Wednesday, September 22, 2010

Future Of Coney Island's Historic District Could Boast The Banker's Ballroom

The Banker's Ballroom
(Click image to enlarge)

The Save Coney Island group, released, Wednesday, a new rendering envisioning the Bank of Coney Island as a new Bowery style ballroom for music and other events.  They named it “The Banker’s Ballroom”.
Their reasoning was to demonstrate that there is a different and positive option for the structure, other than that of destroying it, which is what Thor Equities plans to do.  Their disrespect for Coney Island has gone on for far too long.  Once you vanish the possibility of this historic place from having a genuine historic district, you can never bring it back.
Save Coney Island writes:
“The Bank of Coney Island could be restored and re-purposed as a Bowery-Ballroom-style event space,” said Save Coney Island spokesman Juan Rivero. “This would not only preserve one of Coney's most attractive and historic structures, but also give new life to the amusement area and contribute to its revitalization.”
While Thor Equities has to date not expressed interest in revitalizing the structure, Save Coney Island hopes that another entity might purchase the site from Thor and adaptively reuse the Bank of Coney Island building. 
The structure, which is still sound, was built in the early 1920’s by the Coney Island Chamber of Commerce.  It boasts a neo-classical architectural style.  As Save Coney Island notes, the bank dealt with many of the amusement businesses in the area.  It ceased to exist as a bank in the early 90’s.  After which, it was temporary making competition with Coney Island USA’s Sideshow by the Seashore, with Bobby Reynolds and his two headed babies and other freak shows before heading out west leaving the bank an empty oasis for almost twenty years.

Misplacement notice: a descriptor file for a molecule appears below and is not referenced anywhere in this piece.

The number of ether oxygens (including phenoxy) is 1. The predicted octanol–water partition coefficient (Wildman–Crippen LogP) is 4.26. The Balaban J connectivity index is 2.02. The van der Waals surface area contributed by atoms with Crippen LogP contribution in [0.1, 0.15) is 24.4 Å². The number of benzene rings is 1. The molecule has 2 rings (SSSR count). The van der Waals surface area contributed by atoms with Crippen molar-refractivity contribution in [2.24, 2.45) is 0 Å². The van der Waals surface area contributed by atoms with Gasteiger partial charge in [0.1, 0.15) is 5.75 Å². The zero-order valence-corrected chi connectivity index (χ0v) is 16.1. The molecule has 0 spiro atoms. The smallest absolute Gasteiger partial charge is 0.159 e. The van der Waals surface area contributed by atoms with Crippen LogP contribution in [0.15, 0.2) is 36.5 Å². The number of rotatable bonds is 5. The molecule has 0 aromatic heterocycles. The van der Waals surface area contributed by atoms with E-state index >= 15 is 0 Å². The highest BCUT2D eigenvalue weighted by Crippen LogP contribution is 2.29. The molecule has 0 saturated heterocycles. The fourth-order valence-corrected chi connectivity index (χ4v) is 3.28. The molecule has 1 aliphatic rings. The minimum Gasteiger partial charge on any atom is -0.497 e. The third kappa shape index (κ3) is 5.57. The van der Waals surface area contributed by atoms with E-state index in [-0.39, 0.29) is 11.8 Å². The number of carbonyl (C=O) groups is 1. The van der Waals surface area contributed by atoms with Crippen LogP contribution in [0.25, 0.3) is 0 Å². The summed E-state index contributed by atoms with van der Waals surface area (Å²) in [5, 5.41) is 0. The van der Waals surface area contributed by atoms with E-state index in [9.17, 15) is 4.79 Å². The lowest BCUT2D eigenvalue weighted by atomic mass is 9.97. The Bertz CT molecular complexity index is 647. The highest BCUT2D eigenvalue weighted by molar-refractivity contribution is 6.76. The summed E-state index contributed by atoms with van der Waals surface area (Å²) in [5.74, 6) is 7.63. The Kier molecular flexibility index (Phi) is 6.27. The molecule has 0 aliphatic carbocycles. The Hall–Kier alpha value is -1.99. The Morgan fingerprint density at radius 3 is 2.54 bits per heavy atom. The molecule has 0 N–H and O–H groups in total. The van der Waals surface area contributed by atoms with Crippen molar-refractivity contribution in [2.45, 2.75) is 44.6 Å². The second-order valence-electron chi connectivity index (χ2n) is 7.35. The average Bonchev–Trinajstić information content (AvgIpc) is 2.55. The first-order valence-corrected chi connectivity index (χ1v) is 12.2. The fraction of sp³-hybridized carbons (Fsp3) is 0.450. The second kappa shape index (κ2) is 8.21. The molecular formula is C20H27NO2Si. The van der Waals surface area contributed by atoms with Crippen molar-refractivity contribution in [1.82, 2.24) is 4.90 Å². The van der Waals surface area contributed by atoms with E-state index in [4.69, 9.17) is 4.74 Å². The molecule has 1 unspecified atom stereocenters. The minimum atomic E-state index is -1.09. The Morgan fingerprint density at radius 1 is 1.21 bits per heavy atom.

We can only hope that the Bank building is saved and restored.  Hopefully, a miracle could come from around the corner and make Coney’s historic district a reality for it’s future.  Save Coney Island gives us a glimpse of hope with their comment:
“New York has a track record of saving wonderful structures from the chopping block at the eleventh hour,” said Simeon Bankoff, executive director of the Historic Districts Council.  “Grand Central, the High Line, even Coney Island's own Parachute Jump and Cyclone were all once threatened with demolition, but were ultimately restored and have become New York City icons. The Bank of Coney Island could be the next.”

[The history the Bank of Coney Island from the Save Coney Islands press release after the jump]:

From the press release by Save Coney Island group

T h e B a n k o f C o n e y I s l a n d

located 3001 - 3017 West 12th Street
Threatened with demolition by Thor Equities
The Bank of Coney Island building was built ca. 1923 on West 12th Street and was once part of a larger bank complex that extended to the corner of Surf Avenue. Designed by Holmes & Winslow, architects that specialized in bank design, the building was executed in stone with traditional classical motifs. Many original features remain including a double height arched entrance anked by Doric pilasters and capped by a keystone; a denticulated cornice below the attic level; and a stone string course above the attic oor windows.
(Image on right top: Bank of Coney Island Building, ca. 1940 (from NYC Transit Museum)

(Image on right bottom: Bank of Coney Island Building today)
The Bank of Coney Island was originally formed to serve and strengthen the businesses and industry of the immediate area, most of which were related to amusements. Among the early founders of the Bank of Coney Island were other well-known Coney Island land and amusement owners. These included Frederick Henderson of Henderson’s Hall; Charles  Feltman of Feltman’s beer garden (where the hotdog was invented); Henry Grashorn of the Grashorn hardware store; and William J. Ward, proprietor of the Ward’s baths and other amusements. Built at the dawn of the Nickel Empire, the Bank of Coney Island building represents the solidi cation of the Coney Island’s business community that helped de ne an era of stabilization and public investment in the neighborhood.

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